• Thank you so much x

  • Thank you. It really helps to receive the positive feedback and advice. X

  • Thank you.

  • These are just statistics. There are plenty of women here stage 4 who have been around for years. I should have been dead long ago going on the Statistics (by the way they are known to be out of date as well). If you responded well to chemo are feeling good that is half the battle. The other half is in your mind. Stay positive fight and remember all the health officials you deal with are working for you. If you don't like what they are saying challenge them. Tell them how you feel and tell them when there comments are inappropriate too often we sit there and say nothing thinking they know best. Your GP is your GP he/she is not part of your Oncology team and is not treating you and will know less and less on a daily basis as to how you are doing. Be strong stay positive we are here for you xxxx Trish

  • On Trish you are brill, I am totally with you girl, you are so rightx

  • Thank you x

  • Take a deep breath, I totally agree with what V said. Your doctor can't possible know how long you have left at this stage, keep busy, positive thoughts, this is where Bernie Siegal comes in.

    Keep posting, ok ?

    Leenie x x x

  • Thank you x

  • Hi there

    Hi there

    So very sorry that you have had this experience....some doctors are fantastic at saying the wrong thing at the wrong time.

    I was diagnosed 5 years ago and am still very much here..and have been on these boards for a long time. There is also an American site called Inspire...both have masses of Stage 4 ladies....and treatment is getting better all the time.

    Try to avoid this GP if you staff are usually more empathetic. Most hospitals have counsellors attached to their oncologist units that are incredibly good at helping you with how you feel...thks is perfectly normal.

    Once you get into the system and have a team accountable for your on going care I'm sure you will feel alot better.

    Love and hugsxxx

  • Thank you x

  • How terrible to be told that by your GP, when I had bad news about recurrence last week my oncologist said everyone's cancer is different, and I'm glad he didn't try to guess at my outcome. I'm concentrating on being positive and enjoying every day for what it is, please don't let this ruin how you were feeling before you saw the GP.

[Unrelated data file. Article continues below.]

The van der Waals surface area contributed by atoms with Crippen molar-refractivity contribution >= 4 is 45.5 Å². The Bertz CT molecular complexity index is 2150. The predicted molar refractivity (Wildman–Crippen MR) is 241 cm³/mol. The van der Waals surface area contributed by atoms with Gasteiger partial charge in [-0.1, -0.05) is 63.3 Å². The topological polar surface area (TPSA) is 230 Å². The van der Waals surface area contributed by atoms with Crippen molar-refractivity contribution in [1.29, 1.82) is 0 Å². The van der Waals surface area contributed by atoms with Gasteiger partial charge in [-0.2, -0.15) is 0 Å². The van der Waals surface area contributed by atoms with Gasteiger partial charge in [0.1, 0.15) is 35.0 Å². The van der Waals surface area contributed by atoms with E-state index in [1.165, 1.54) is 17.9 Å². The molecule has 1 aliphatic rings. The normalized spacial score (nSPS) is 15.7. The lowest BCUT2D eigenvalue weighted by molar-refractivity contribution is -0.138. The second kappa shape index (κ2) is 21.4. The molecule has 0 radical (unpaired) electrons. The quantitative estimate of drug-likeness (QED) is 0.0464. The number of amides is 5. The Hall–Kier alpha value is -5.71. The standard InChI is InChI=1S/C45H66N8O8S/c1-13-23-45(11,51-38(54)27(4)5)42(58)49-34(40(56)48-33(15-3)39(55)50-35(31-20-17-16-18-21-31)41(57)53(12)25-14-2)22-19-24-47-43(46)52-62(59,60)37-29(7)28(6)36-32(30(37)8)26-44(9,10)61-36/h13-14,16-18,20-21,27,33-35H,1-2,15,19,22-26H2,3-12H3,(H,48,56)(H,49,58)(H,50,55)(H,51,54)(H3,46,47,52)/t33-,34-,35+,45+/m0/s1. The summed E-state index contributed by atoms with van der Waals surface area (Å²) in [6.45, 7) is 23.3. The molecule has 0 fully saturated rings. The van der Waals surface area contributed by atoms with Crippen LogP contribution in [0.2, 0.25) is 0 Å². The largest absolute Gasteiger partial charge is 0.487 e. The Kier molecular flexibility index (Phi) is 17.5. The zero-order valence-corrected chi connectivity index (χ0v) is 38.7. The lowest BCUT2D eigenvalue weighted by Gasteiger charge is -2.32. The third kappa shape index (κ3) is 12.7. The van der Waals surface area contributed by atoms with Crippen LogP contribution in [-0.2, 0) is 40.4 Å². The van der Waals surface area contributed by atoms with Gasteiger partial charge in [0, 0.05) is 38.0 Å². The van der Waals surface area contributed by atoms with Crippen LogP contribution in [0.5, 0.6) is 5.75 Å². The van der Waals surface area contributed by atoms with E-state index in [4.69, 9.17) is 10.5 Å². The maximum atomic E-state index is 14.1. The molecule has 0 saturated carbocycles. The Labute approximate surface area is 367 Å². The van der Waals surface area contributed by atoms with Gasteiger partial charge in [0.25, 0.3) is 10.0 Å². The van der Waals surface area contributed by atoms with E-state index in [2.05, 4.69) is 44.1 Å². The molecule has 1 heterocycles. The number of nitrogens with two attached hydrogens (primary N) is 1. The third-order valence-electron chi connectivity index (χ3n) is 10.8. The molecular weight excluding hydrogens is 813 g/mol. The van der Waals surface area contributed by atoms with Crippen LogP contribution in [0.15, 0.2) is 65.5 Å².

Love Trudy xx

  • Trudy, new drugs are coming 2015 all we need to do is hang on.

  • Thanks Kazrazmataz, I'll be doing my very best to hang on :-)

  • Thank you x

  • I have stage 3c and was given similar prognosis but with the support of family friends and Penny Brohn Cancer Care I am two and a half years down the line and fighting.

    I would advise you to gain as much knowledge as you can and seek advice from as many sources as possible.

    Good luck to you and try to have a happy Christmas xxxxxxxxxxx

  • Thank you x

  • I had major surgery last year to remove a large necrotic tumour. I was very ill and when I asked for the truth, the surgeon in my local hospital shook his head and told me he was very sorry. He said that I'd be referred back to my oncologist but that the scenario wasn't good.When I told my oncologist, she said general surgeons aren't experts and should ask for advice if they want to give it out. 15 months later, and I'm feeling so much better. I don't know why and I don't care why so long as it lasts. I'm still waiting to start treatment. So that's 3 years 9 months in all though I had it way before diagnosis. Friends here have given you some really good insights. I can really understand why you're upset. xxxx

  • Thank you x

  • I was diagnosed in November 2012 stage four ovarian cancer. I had Taxol/ Carboplatin I wasn't really too bad on it tired yes oh and constipated. I was only constipated after first chemo as I ate lots of liquorice allsorts, not that it was any effort as I love liquorice. I had six chemos before my debulking ( I hate that word). My lovely gynaecologist explained everything including the fact that he might have to open and close. I was very lucky as he told me he was able to remove all visible signs of disease. I have a permanent colostomy but that's no problem. I had three more chemos after I healed only Carboplatin this time but with Avastin added. I have now been in remission for fifteen months. I am lucky to still have Avastin every 21 days. I am in a trial where the research nurses follow me up every time I have the Avastin.